- Trauma. If you are diagnosed with a serious condition such having a heart attack, stroke, cancer, or you need an organ transplant or coronary artery surgery. This benefit is paid in addition to your mortgage insurance benefit and can be as much as an extra $50,000.
It is a wise move to consider including Mortgage Protection in your financial plan to ensure any financial burden on your family is removed should something happen to you.
How do I compare mortgage protection insurance?
Mortgage protection is looking after the most important thing in your life – your family’s security, so you want to make sure you know how to find the most reputable insurer, the most inclusive policy and the best benefits for your needs. Following are the things you should keep in mind as you compare mortgage cover policies:
- Coverage. Look at what the benefit payout amount is designed to cover and make sure it can pay all of the expenses related to your mortgage including your interest and repayments. It is also time to consider how much coverage you should take out to be truly protected.
- Waiting period. If something happens to the main income earner of the family there will be enough emotional turmoil in the house without adding financial problems, so make sure that your benefit will payout as soon as possible so your family aren’t put under financial stress.
- Your dependents. Consider whether you have children, or even ageing parents, who depend on you, and how long they are likely to be dependent for and this will help you decide on the level and the term of cover.
- Other income. You may be able to look at lower levels of cover if your family has other sources of income, such as investments, or assets which could be sold. At the same time you don’t want your family to sell assets to pay the mortgage and then be left without any other assets – and where does the money come from when there’s nothing left to sell?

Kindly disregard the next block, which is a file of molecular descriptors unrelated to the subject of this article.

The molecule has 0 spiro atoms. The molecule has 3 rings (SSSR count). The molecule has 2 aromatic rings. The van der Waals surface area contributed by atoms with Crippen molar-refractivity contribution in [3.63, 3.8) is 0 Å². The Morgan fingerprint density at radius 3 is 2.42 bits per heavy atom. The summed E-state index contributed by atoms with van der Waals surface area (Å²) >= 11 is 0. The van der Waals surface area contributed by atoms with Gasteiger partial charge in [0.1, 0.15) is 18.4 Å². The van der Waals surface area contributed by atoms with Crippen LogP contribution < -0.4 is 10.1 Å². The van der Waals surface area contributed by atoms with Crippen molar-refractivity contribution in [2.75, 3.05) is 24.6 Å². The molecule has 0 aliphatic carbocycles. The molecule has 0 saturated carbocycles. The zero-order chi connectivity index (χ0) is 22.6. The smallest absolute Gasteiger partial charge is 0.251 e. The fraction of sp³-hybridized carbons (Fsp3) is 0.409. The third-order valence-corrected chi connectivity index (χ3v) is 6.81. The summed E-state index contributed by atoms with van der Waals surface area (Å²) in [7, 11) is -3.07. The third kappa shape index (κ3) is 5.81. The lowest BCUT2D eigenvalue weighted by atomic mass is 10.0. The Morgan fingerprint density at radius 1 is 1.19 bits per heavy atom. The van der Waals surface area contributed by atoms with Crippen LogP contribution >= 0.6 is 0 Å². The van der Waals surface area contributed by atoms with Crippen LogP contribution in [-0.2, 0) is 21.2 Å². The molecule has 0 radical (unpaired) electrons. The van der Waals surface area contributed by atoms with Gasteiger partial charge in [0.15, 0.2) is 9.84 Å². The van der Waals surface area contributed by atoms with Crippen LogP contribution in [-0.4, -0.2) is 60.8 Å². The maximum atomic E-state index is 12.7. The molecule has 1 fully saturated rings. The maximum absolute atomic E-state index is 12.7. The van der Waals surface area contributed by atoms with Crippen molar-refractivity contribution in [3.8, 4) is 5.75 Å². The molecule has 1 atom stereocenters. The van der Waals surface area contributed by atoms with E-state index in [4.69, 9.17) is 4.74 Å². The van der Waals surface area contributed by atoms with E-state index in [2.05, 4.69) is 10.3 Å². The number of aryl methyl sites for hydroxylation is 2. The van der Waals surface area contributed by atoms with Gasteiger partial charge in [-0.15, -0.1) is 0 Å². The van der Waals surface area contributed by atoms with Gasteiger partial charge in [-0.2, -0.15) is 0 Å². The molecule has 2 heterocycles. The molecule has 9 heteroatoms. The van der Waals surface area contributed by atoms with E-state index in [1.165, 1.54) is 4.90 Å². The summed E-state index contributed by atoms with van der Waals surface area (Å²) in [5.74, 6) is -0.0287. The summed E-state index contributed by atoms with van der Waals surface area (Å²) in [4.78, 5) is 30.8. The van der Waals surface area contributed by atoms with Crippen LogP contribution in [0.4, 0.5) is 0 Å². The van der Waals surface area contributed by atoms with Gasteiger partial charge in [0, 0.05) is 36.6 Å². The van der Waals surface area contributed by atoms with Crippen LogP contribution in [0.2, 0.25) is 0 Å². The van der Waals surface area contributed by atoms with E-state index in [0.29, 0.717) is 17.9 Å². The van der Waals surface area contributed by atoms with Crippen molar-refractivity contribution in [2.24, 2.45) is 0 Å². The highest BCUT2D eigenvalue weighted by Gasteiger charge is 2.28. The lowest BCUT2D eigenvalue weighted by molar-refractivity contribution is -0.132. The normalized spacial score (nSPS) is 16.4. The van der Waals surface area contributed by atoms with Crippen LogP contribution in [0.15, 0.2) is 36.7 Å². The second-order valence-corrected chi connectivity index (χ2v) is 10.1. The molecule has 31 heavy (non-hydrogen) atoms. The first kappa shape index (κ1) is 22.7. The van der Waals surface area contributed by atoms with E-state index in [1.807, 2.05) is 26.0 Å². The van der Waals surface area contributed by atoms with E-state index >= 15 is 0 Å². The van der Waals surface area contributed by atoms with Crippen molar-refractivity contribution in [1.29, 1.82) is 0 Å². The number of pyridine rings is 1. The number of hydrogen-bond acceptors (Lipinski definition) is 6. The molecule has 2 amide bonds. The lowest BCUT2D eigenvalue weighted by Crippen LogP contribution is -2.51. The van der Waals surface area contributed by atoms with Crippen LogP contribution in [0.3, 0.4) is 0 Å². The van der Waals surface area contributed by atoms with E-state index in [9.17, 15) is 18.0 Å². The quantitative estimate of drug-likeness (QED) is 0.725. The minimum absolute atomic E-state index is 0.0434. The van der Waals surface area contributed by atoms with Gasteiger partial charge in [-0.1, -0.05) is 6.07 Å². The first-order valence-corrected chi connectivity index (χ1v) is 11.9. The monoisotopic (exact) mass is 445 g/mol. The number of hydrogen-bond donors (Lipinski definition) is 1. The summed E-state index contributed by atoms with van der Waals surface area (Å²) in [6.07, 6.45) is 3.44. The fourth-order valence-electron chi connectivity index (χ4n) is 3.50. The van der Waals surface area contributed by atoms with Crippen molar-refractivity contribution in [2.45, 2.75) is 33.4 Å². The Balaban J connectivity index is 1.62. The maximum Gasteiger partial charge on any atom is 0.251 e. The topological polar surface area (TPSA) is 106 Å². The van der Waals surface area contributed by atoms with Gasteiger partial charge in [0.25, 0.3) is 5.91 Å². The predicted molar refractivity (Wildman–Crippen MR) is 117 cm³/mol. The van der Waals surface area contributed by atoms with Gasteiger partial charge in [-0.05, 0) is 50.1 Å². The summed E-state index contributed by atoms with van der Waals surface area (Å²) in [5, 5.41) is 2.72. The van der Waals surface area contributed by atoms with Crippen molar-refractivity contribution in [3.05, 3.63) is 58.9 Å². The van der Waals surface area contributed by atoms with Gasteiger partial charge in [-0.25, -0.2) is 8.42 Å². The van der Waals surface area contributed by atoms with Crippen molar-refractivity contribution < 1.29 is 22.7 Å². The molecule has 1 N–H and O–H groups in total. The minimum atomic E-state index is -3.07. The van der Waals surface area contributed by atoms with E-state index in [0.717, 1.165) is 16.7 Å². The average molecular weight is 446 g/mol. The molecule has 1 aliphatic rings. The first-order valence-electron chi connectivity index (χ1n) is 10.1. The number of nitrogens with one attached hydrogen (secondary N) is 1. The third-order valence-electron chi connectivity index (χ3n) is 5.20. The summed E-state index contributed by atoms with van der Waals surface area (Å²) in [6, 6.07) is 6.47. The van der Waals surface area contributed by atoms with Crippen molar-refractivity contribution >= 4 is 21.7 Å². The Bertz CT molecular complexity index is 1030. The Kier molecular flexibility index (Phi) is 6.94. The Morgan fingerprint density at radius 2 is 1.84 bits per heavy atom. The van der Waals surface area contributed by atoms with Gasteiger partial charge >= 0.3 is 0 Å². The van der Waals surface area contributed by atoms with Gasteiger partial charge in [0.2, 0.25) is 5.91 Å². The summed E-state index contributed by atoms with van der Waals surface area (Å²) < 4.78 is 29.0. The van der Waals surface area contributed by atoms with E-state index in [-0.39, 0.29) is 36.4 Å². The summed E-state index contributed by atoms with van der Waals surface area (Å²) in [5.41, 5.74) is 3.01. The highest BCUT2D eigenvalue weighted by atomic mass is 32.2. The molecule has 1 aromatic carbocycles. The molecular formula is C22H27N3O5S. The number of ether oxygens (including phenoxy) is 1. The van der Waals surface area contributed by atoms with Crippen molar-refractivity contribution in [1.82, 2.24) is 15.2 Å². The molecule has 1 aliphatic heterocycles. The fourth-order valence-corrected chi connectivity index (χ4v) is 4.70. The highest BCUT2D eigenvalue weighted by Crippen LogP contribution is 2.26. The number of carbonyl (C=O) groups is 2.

- Your risk factors. The costs of mortgage protection can vary depending on your health and lifestyle factors, so you may need to seek out a specialised insurer who has experience in catering to your needs.
- The provider. As well as insurers who specialise in certain health and lifestyle factors, when comparing insurers make sure you choose a company who is established and well respected, and one who is friendly and easy to deal with.
- Self insurer. You may be considering saving up to create a financial cushion in case you lose your job or are unable to work, as there are no conditions, no eligibility, no waiting periods and you can invest the money in the way you choose. This may be an option if your employer offers a generous sickness benefit policy, or if you have a partner who earns a good salary and would be able to cover the cost of the mortgage, but this is something to discuss with your financial planner.
Remember that as with most forms of insurance, the costs of the premiums are determined by a combination of your cover amount, and your risk factors. The waiting period you opt for and the benefit period you choose will also influence how much you pay for your mortgage protection insurance. Some insurers will also have extras you can add to your policy to help you cover the cost of your other household and lifestyle bills in case you are unable to work.
What are the benefits and drawbacks of mortgage protection insurance?
- Peace of mind knowing benefit will be provided to the most appropriate beneficiary in the event one person under the policy passes away
- Most providers will offer premium discounts of up to 10% for joint policies
- Only one payout. In the event that both names on the policy were to pass away, any surviving dependents would only receive the one benefit
- Having separate policies in place means that each policyholder can be insured for different amounts relevant to their income
- Issues can arise in the event that a relationship breaks down and the policy needs to be split
Mortgage Protection: Frequently Asked Questions
Question: What is mortgage protection insurance?
- Mortgage protection will pay your repayments each month in the event that you are unable to bring in your regular income because of illness, injury or redundancy.
Question: Why do you need cover?
- Your mortgage is likely to be the biggest expense in your monthly budget, and would be hard to maintain if you weren’t working. The result would be tremendous upheaval for your family if you were forced to sell your home.
Question: What is an excess period?
- This is the amount of time you have to wait before receiving your first payment from your mortgage protection. You can generally choose the excess period which suits you, just remember the shorter your waiting period, the higher your premiums will be.
Question: Do I have to have mortgage protection insurance?